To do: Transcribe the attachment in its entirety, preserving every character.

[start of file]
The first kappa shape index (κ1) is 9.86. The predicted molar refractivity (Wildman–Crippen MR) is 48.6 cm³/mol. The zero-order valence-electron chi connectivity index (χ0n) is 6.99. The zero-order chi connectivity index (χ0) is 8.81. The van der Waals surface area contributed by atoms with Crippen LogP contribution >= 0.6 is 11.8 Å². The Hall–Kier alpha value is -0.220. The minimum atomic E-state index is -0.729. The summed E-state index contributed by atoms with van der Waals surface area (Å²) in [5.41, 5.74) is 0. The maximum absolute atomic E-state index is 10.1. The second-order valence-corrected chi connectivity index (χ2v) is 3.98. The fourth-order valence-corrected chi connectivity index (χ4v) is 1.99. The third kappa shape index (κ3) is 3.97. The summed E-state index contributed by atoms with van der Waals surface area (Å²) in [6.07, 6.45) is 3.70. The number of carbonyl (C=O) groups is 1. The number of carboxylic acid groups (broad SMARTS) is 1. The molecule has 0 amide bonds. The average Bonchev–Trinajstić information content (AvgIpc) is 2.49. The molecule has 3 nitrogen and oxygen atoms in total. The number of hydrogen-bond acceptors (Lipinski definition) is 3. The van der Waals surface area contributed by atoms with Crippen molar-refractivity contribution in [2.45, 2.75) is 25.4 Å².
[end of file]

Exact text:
The first kappa shape index (κ1) is 9.86. The predicted molar refractivity (Wildman–Crippen MR) is 48.6 cm³/mol. The zero-order valence-electron chi connectivity index (χ0n) is 6.99. The zero-order chi connectivity index (χ0) is 8.81. The van der Waals surface area contributed by atoms with Crippen LogP contribution >= 0.6 is 11.8 Å². The Hall–Kier alpha value is -0.220. The minimum atomic E-state index is -0.729. The summed E-state index contributed by atoms with van der Waals surface area (Å²) in [5.41, 5.74) is 0. The maximum absolute atomic E-state index is 10.1. The second-order valence-corrected chi connectivity index (χ2v) is 3.98. The fourth-order valence-corrected chi connectivity index (χ4v) is 1.99. The third kappa shape index (κ3) is 3.97. The summed E-state index contributed by atoms with van der Waals surface area (Å²) in [6.07, 6.45) is 3.70. The number of carbonyl (C=O) groups is 1. The number of carboxylic acid groups (broad SMARTS) is 1. The molecule has 0 amide bonds. The average Bonchev–Trinajstić information content (AvgIpc) is 2.49. The molecule has 3 nitrogen and oxygen atoms in total. The number of hydrogen-bond acceptors (Lipinski definition) is 3. The van der Waals surface area contributed by atoms with Crippen molar-refractivity contribution in [2.45, 2.75) is 25.4 Å².